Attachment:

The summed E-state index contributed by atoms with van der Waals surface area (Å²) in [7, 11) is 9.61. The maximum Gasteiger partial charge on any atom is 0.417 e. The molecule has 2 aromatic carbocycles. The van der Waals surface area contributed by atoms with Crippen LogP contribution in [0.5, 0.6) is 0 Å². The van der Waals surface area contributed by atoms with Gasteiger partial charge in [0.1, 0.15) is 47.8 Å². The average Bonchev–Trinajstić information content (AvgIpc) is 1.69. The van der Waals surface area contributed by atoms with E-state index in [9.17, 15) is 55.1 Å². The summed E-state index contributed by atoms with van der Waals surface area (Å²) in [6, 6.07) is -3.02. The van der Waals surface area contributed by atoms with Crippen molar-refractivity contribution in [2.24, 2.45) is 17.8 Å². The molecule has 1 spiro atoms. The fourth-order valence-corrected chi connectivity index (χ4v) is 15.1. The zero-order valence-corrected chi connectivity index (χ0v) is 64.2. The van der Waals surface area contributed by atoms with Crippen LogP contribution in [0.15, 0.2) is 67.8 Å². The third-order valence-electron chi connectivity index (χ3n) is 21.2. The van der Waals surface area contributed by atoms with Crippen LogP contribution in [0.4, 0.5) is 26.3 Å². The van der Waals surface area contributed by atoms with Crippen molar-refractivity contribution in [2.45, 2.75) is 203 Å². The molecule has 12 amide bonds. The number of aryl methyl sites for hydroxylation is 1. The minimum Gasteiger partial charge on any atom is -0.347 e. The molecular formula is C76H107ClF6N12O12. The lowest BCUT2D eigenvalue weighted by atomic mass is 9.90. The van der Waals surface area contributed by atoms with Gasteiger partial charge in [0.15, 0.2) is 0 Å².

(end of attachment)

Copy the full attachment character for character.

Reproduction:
The summed E-state index contributed by atoms with van der Waals surface area (Å²) in [7, 11) is 9.61. The maximum Gasteiger partial charge on any atom is 0.417 e. The molecule has 2 aromatic carbocycles. The van der Waals surface area contributed by atoms with Crippen LogP contribution in [0.5, 0.6) is 0 Å². The van der Waals surface area contributed by atoms with Gasteiger partial charge in [0.1, 0.15) is 47.8 Å². The average Bonchev–Trinajstić information content (AvgIpc) is 1.69. The van der Waals surface area contributed by atoms with E-state index in [9.17, 15) is 55.1 Å². The summed E-state index contributed by atoms with van der Waals surface area (Å²) in [6, 6.07) is -3.02. The van der Waals surface area contributed by atoms with Crippen molar-refractivity contribution in [2.24, 2.45) is 17.8 Å². The molecule has 1 spiro atoms. The fourth-order valence-corrected chi connectivity index (χ4v) is 15.1. The zero-order valence-corrected chi connectivity index (χ0v) is 64.2. The van der Waals surface area contributed by atoms with Crippen LogP contribution in [0.15, 0.2) is 67.8 Å². The third-order valence-electron chi connectivity index (χ3n) is 21.2. The van der Waals surface area contributed by atoms with Crippen LogP contribution in [0.4, 0.5) is 26.3 Å². The van der Waals surface area contributed by atoms with Crippen molar-refractivity contribution in [2.45, 2.75) is 203 Å². The molecule has 12 amide bonds. The number of aryl methyl sites for hydroxylation is 1. The minimum Gasteiger partial charge on any atom is -0.347 e. The molecular formula is C76H107ClF6N12O12. The lowest BCUT2D eigenvalue weighted by atomic mass is 9.90. The van der Waals surface area contributed by atoms with Gasteiger partial charge in [0.15, 0.2) is 0 Å².